© Copyright 2006 Rogers Publishing Ltd. The following article first appeared in the July 2006 edition of BENEFITS CANADA magazine.
Industry Q&A: Casting a safety net
Dr. Graham Lowe discusses plan sponsors’ responsibility in nurturing a mentally healthy workplace.
By Alison MacAlpine
Dr. Graham Lowe, Founder and president, Graham Lowe Group Inc., Kelowna, B.C.

BC: What challenges are there as far as mental health issues in the workplace?
GL: We’ve been very good at developing a whole system around physical injury prevention. We need to develop a similar language and approach to address the psychosocial work environment. Employers have a huge responsibility to create healthy, lowstress work environments, and at the same time to provide the support and the skills to supervisors to help them deal with individuals who are bringing health problems into the workplace.

BC: Does it help to determine where mental health issues originate?
GL: I would create three categories of mental health issues, with some overlap in the middle. The first are externally based: someone going through a midlife crisis or depression in their life, and bringing that into the workplace. At the other end is something that’s almost entirely related to a workplace problem—an extremely stressful relationship with a supervisor or a chronically stressful job. Then there’s the third category, which is where somebody brings personal issues into the workplace and then they’re exacerbated and compounded by an unhealthy work environment. People’s lives and people’s experiences are not compartmentalized; what happens in the family and in your personal life is going to flow over to work and vice versa.

BC: How can a plan sponsor stake out an appropriate role in this area?
GL: There are many players here. There’s the employee, senior management, frontline supervisors, unions, EAP providers, mental health professionals and others. Defining the plan sponsor’s role in a specific company will be a collaborative process that involves all the stakeholders. One appropriate role, because plan sponsors have access to the data, is to make that information available and useful for people so they can see to what extent there are trends with respect to mental health issues.

BC: What role should frontline supervisors play?
GL: A manager is not a social worker, a professional psychologist or any other type of mental health professional. A manager’s role, which must be clearly defined, is really as the front line of contact with the employee. Also, managers should be able to make it safe for employees to express their needs and problems, and then help them work out a reasonable course of action— getting them the help they need, informally giving them some time off, or making the referral to an EAP if there’s one available. Typically, managers are evaluated on productivity, performance and meeting the numbers. Organizations that also include people skills and support for employees, assessed through employee surveys, will be better able to help managers do this kind of work.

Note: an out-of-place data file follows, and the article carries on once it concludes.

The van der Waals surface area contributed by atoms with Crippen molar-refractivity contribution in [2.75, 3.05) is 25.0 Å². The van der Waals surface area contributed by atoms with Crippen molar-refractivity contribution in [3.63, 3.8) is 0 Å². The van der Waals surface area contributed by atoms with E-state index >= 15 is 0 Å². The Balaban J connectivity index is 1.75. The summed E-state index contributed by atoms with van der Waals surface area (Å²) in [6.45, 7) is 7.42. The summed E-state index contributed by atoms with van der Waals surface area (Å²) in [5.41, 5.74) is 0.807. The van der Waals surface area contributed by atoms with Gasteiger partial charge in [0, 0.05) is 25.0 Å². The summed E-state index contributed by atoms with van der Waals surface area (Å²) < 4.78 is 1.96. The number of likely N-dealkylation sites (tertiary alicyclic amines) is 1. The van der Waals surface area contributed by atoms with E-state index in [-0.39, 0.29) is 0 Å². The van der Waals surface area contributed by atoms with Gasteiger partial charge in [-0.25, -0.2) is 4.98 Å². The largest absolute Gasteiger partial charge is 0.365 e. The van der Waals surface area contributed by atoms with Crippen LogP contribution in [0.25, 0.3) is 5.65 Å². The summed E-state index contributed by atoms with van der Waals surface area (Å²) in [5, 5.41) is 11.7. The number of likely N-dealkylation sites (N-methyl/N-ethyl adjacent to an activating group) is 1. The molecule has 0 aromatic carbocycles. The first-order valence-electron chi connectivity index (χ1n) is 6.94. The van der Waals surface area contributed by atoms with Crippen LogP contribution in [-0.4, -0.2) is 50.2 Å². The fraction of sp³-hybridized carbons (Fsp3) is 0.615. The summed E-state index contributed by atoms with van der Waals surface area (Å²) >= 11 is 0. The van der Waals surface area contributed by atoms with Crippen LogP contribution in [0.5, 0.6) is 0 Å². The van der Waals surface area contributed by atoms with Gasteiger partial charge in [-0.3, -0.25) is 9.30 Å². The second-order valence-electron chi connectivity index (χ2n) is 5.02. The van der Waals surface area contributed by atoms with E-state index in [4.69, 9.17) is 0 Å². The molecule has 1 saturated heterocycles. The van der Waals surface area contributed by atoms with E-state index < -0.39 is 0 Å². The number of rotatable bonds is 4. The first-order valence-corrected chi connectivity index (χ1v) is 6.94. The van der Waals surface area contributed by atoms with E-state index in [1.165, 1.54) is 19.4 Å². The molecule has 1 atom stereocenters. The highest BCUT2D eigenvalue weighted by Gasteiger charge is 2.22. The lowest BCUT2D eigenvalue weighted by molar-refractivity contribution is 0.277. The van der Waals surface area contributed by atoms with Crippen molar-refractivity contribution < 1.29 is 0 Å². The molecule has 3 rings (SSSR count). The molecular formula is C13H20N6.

BC: What is the current climate in the office around this topic?
GL: If you look at the components of health benefits these days, prescription drugs are a huge cost, with upward trends for pharmaceuticals that help people deal with stress, anxiety and depression. We do not have an epidemic of depression in society. We do have, increasingly, workplaces that are putting additional pressures on people, and that is a good chunk of what’s driving those prescription drug costs in my assessment. Similarly, increasingly it’s mental health issues that are pushing people into long-term disability. Again, when you’re addressing that, you have to ask what component is directly and then indirectly related to working conditions. You have to look at it on an organization-toorganization basis, but there will be a substantial contributing factor from working conditions.

Alison MacAlpine is a freelance writer in Toronto. alison@amcommunications.ca